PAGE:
This is an excerpt from a chapter in my blended learning book (in progress) on flipping instruction using online discussions.

Online Discussions

In the traditional classroom delivery of content takes place within the walls of the classroom and homework is usually an extension of that work which requires students to review and apply the information they learned. Within this model, students are isolated at home during the practice phase, which often requires the most coaching, correction, and collaboration.  Many teachers feel it is a waste of class time to have students silently taking notes, when they could be working together in small learning communities.

The concept of the “flipped classroom” explores the ways technology integration can allow teachers more flexibility in their classrooms.  The flipped classroom refers to a course in which the instructor is delivering content online outside of class, then using time in class to support group work, wet labs, or application practice. For many teachers time limits their ability to both provide necessary content specific information and engage students in meaningful activities. This frustrates many instructors who realize that the hands-on application is a critical step in progressing up Bloom’s pyramid beyond simply remembering and understanding to analysis, evaluation, and creation. Accessing these higher level thinking skills requires that students work with the information provided to make sense of it.

Online discussions using a learning platform with multimedia embed opportunities can allow teachers to present both videos and lecture notes online for students to watch, review and take notes on while pairing it with discussion questions.

Presenting information inside a frame by pairing it with a discussion question or task makes the information more meaningful. For example, if a teacher asks her students to view the Khan Academy video describing the stages of meiosis online to prepare for a lab, the amount of information retained will be lower then if they are asked to engage in a discussion online about the video. If the teacher embeds the Khan video into a discussion question that asks them to choose one stage in the process to describe in detail, then they will have applied what they learned and remember more of what they heard. The discussion questions can vary in difficulty depending on the level of students. Basic discussion questions might ask students to restate part of the lecture, while more complex questions might ask students to apply or make connections between concepts.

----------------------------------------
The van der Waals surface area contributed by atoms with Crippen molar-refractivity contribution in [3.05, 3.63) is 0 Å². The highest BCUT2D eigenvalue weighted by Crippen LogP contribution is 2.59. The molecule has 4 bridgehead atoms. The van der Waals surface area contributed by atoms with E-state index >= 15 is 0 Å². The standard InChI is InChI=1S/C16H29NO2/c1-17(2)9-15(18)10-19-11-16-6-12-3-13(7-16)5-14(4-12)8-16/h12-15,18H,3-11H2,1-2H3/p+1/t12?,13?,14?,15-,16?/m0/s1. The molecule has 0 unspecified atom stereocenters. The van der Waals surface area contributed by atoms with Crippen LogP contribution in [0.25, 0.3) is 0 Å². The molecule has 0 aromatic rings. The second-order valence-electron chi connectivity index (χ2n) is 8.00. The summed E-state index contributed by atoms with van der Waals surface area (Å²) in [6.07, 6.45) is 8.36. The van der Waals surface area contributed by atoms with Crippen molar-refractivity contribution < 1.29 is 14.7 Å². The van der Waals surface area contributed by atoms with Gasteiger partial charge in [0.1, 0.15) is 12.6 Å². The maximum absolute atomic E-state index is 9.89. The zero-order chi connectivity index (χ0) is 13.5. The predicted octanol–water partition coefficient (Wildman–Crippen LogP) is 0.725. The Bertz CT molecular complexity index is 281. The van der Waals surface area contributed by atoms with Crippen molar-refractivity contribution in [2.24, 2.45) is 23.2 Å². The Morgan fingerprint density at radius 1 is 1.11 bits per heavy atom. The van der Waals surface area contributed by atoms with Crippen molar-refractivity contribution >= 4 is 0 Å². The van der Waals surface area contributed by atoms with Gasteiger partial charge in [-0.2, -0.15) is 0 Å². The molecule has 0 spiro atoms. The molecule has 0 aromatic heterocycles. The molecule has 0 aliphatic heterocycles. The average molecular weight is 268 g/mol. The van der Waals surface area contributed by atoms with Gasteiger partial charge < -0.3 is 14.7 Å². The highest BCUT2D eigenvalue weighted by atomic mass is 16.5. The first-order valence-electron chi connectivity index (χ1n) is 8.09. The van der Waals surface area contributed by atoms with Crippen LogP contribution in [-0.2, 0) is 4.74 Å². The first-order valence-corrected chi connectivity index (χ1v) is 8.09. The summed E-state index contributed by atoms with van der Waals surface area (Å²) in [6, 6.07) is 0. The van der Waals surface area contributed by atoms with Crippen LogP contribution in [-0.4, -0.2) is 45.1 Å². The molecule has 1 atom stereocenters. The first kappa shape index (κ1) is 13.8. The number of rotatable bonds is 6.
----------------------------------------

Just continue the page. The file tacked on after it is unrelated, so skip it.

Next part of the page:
Online Discussions Provide a Context for Information

5 (of 10) Strategies for Flipping Your Classroom with Online Discussions:

1. Embed a video- either self produced or uploaded from an online resource- for students to view, then pair with a discussion question to reinforce understanding and drive evaluation, analysis, and synthesis.

2. Ask students to research a topic online and engage in an online discussion about their topic, then pick up in class to build on the information gathered during research/discussion. Students can present information on their topic to the class.

3. Provide lecture notes in the form of a PDF online and ask students to annotate, then share 3 annotations online to drive a discussion about the reading.

4. Upload part of a documentary or lab for students to view and pair with a discussion question about the content of video clip. In class, use the information in video clip and discussion highlights to drive in class work/discussion.

5. Provide a series of questions for students to work with and discuss online. In class revisit any areas of weakness or challenge. Allow students to group up and practice the types of questions/problems they struggled with online allowing face-to-face collaboration with peers…

Chapter also discusses tips for educators interested in flipping their classroom to maximize class time. I welcome any feedback, advice, additions, etc. from educators experienced with flipping their classrooms!

7 Responses

  1. Thanks for all the great information. I am extremely excited about the possibility to include this in my class.
    I am thinking about nuts and bolts issues, and questions that I will get from parents — “How do you grade these discussions?” is the most prominent question that comes to mind. I’m wondering what you do? I haven’t seen any reference to grading mentioned.
    For example, do you include rubric-type information in your expectations — “a minimum of three comments to other students’ posts,” “specific examples such as text evidence, personal connections, and/or real-world connections must be included,” etc.

    • Hello Margaret,